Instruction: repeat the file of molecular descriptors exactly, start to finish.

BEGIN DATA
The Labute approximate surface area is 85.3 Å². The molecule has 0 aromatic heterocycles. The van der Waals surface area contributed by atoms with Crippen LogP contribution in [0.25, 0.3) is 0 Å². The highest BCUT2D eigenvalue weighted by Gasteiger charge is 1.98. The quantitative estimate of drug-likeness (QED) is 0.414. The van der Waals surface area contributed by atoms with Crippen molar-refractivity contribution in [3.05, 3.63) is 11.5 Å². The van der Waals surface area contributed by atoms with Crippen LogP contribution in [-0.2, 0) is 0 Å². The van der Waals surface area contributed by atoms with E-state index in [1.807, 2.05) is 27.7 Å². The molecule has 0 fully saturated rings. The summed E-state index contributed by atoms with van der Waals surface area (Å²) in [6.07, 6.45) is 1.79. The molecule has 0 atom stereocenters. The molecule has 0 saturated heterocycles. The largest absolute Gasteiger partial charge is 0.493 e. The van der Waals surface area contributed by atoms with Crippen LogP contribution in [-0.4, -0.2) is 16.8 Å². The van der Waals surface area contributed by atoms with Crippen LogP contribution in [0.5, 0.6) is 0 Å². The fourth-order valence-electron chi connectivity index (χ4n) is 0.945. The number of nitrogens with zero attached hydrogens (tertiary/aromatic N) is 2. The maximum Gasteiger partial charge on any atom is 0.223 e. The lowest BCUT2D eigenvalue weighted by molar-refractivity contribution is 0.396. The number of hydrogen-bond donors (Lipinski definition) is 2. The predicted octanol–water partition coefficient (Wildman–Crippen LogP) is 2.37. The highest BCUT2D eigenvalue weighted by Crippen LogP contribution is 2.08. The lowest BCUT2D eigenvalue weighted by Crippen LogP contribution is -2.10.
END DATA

The Labute approximate surface area is 85.3 Å². The molecule has 0 aromatic heterocycles. The van der Waals surface area contributed by atoms with Crippen LogP contribution in [0.25, 0.3) is 0 Å². The highest BCUT2D eigenvalue weighted by Gasteiger charge is 1.98. The quantitative estimate of drug-likeness (QED) is 0.414. The van der Waals surface area contributed by atoms with Crippen molar-refractivity contribution in [3.05, 3.63) is 11.5 Å². The van der Waals surface area contributed by atoms with Crippen LogP contribution in [-0.2, 0) is 0 Å². The van der Waals surface area contributed by atoms with E-state index in [1.807, 2.05) is 27.7 Å². The molecule has 0 fully saturated rings. The summed E-state index contributed by atoms with van der Waals surface area (Å²) in [6.07, 6.45) is 1.79. The molecule has 0 atom stereocenters. The molecule has 0 saturated heterocycles. The largest absolute Gasteiger partial charge is 0.493 e. The van der Waals surface area contributed by atoms with Crippen LogP contribution in [-0.4, -0.2) is 16.8 Å². The van der Waals surface area contributed by atoms with Crippen LogP contribution in [0.5, 0.6) is 0 Å². The fourth-order valence-electron chi connectivity index (χ4n) is 0.945. The number of nitrogens with zero attached hydrogens (tertiary/aromatic N) is 2. The maximum Gasteiger partial charge on any atom is 0.223 e. The lowest BCUT2D eigenvalue weighted by molar-refractivity contribution is 0.396. The number of hydrogen-bond donors (Lipinski definition) is 2. The predicted octanol–water partition coefficient (Wildman–Crippen LogP) is 2.37. The highest BCUT2D eigenvalue weighted by Crippen LogP contribution is 2.08. The lowest BCUT2D eigenvalue weighted by Crippen LogP contribution is -2.10.